Orville had been forewarned of possible trouble when on September 9, a propeller developed an 18 1/2-foot split. Orville had to have Loren ship two new blades from Dayton. The new blades had the same chord but were two inches longer.

The Scientific American continued: “Nevertheless, it must be admitted that if the demand for absolutely first-class design and material is strong in the automobile, it is doubly so in the aeroplane.

Judged by the nature of the work it has to do, and in view of the tragic penalties which may attach to the breakage of any one of its delicate and nicely calculated parts, it would seem that a broader margin of safety should be allowed in cutting down the size and weight to secure the necessary lightness.

The supporting planes (wings) with their fragile wooden struts and hair-like wires, constitute a trussed bridge, whose strength, like that of a chain, is no greater that the strength of its weakest link.

Should a single strut or wire snap, the whole fabric must collapse. Similarly, the equilibrium of the whole structure is so sensitive to disturbance, that any sudden change in the opposed forces, such as was occasioned by the snapping of one of the two propellers, must instantly upset the delicate poise, and change the aeroplane suddenly, from a self-sustaining machine to an inert mass, subject to the destructive force of gravity.

The lessons of this particular case are, first, that wood is too uncertain a material to safely endure the complicated stresses due to thrust, high centrifugal force, excessive vibration, or the possibility of contact with the machine to which a propeller is subjected; and, secondly, that the distribution of the thrust between two propellers, placed on either side of the center of gravity, constitutes, as this terrible accident has too clearly shown, a constant invitation to disaster.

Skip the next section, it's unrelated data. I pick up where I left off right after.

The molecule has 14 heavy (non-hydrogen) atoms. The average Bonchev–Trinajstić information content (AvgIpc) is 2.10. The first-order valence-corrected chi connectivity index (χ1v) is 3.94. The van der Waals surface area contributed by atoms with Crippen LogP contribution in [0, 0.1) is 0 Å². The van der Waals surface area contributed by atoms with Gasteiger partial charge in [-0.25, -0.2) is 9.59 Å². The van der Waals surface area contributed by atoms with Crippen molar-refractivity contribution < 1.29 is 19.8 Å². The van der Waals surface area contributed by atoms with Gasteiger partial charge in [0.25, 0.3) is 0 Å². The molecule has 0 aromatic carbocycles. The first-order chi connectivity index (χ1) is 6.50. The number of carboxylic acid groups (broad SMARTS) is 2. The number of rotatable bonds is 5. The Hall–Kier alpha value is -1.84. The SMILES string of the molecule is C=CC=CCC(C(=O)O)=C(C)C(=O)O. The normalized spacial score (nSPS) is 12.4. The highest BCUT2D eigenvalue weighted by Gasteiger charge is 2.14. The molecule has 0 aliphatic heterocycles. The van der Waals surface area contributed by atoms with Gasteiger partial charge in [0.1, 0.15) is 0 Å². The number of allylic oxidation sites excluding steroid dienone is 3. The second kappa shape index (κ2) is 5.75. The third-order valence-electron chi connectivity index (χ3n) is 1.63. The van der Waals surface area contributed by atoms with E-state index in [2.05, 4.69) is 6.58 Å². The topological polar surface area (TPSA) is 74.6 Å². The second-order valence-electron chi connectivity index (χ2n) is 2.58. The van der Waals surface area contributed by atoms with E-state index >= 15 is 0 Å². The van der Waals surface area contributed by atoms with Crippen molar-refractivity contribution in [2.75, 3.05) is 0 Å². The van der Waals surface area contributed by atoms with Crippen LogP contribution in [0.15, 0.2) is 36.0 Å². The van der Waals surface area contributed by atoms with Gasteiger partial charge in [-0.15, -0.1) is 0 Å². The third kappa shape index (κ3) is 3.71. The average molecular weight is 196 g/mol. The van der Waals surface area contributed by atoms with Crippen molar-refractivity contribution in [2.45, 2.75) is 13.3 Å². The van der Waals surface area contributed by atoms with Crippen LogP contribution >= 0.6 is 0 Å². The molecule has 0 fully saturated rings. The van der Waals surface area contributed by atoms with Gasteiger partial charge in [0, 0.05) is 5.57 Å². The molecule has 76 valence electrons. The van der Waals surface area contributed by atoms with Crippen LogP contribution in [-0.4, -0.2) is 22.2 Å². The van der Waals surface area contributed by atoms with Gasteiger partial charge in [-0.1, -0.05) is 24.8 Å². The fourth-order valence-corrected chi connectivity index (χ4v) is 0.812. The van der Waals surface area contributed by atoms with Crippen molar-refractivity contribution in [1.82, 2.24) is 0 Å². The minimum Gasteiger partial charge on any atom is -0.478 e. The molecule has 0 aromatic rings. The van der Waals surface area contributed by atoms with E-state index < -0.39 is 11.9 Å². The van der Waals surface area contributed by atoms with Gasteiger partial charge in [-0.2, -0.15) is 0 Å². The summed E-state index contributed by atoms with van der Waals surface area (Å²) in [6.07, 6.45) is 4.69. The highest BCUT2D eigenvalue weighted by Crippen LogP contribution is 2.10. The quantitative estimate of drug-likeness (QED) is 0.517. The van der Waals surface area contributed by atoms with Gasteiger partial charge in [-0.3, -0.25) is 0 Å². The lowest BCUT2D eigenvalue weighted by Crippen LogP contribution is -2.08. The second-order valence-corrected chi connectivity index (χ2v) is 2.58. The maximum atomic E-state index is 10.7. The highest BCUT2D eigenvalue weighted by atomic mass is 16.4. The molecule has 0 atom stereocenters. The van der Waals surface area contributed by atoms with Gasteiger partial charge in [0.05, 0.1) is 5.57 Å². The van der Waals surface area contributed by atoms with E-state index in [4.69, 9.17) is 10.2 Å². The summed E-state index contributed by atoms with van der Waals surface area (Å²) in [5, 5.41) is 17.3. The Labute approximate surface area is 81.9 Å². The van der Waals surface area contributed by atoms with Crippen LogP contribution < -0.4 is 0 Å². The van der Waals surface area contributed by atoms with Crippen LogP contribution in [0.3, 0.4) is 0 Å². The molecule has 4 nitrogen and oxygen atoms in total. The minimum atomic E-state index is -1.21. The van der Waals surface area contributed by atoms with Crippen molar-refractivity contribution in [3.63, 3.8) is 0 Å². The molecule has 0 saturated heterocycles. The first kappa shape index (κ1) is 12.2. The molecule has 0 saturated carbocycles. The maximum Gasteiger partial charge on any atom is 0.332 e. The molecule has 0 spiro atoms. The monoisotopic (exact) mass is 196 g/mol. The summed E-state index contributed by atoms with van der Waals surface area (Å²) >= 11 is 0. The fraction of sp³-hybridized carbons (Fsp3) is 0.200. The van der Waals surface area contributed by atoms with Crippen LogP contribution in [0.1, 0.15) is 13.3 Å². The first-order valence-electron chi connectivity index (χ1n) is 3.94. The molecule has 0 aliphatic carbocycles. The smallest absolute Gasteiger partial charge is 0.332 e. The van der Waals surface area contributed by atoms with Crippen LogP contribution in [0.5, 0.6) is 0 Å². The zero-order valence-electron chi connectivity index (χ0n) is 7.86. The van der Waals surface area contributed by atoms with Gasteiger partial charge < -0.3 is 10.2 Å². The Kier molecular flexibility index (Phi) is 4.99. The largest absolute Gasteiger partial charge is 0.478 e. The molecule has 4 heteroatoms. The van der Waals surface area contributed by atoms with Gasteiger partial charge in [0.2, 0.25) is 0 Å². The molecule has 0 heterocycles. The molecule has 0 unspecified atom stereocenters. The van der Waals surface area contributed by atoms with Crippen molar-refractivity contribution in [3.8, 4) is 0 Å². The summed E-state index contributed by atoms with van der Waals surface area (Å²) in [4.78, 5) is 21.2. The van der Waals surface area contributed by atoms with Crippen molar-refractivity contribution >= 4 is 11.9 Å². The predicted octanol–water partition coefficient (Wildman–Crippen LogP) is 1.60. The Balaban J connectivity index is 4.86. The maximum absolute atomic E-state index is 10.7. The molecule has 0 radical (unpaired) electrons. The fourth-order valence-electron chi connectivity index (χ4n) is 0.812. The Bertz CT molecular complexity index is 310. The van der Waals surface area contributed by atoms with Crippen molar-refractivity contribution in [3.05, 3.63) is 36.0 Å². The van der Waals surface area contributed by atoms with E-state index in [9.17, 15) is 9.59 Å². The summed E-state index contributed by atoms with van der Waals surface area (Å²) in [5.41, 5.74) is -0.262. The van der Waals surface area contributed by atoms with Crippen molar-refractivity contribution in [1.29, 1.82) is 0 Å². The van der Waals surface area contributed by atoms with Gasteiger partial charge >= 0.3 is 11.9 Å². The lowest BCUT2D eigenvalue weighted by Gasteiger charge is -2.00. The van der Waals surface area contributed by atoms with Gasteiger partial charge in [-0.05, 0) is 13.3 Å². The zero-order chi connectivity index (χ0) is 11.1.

Should one propeller break, become loose, or be disconnected from its chain drive, the whole power of the engine becomes concentrated at a point several feet to one side of the center of resistance of the machine, with the result that it becomes immediately unmanageable, and is driven violently from its path; whereas the breaking of a single, centrally-placed propeller would have no greater effect upon the control than would the simple stopping of the motor.

Undoubtedly, it was the inevitable confusion created by the breaking of the propeller on the vertical rudder wire that caused the disaster; for although Wright made a gallant effort to bring the machine back to control, stopping his motor, etc., the horizontal rudders appear either to have failed or to have been pulled in the wrong direction; the aeroplane, after partially righting, taking a sudden and steep plunge to the ground.

Perhaps the most important lesson of all, however, is, that, to render the aeroplane reliable, some method of automatic control of both lateral and horizontal stability must be devised. This control should automatically hold the rudders and plane tips in the requisite position for equilibrium, any deviation therefrom being made separate manual control.”

Comment: The Wrights ignored the free advice. Wilbur was in France at the time of the accident. When he returned and had time to examine what had happened, he stated, “The splitting of the propeller was the occasion of the accident; the uncontrollability of the tail was the cause.”

In June 1909, they tested a replica of the failed 1908 propeller in a barn behind Loren’s house. The first test blade cracked after less than two minutes running. They concluded that the propeller had a weak spot on the concave side that allowed the blade to flatten and split.

The blades were redesigned and made heavier at that point and canvas was added down their concave sides. Also, the tubes supporting the propeller axles were braced so that any vibration would not cause the propellers to reach the wires bracing the vertical rudder in the tail. The problem was solved.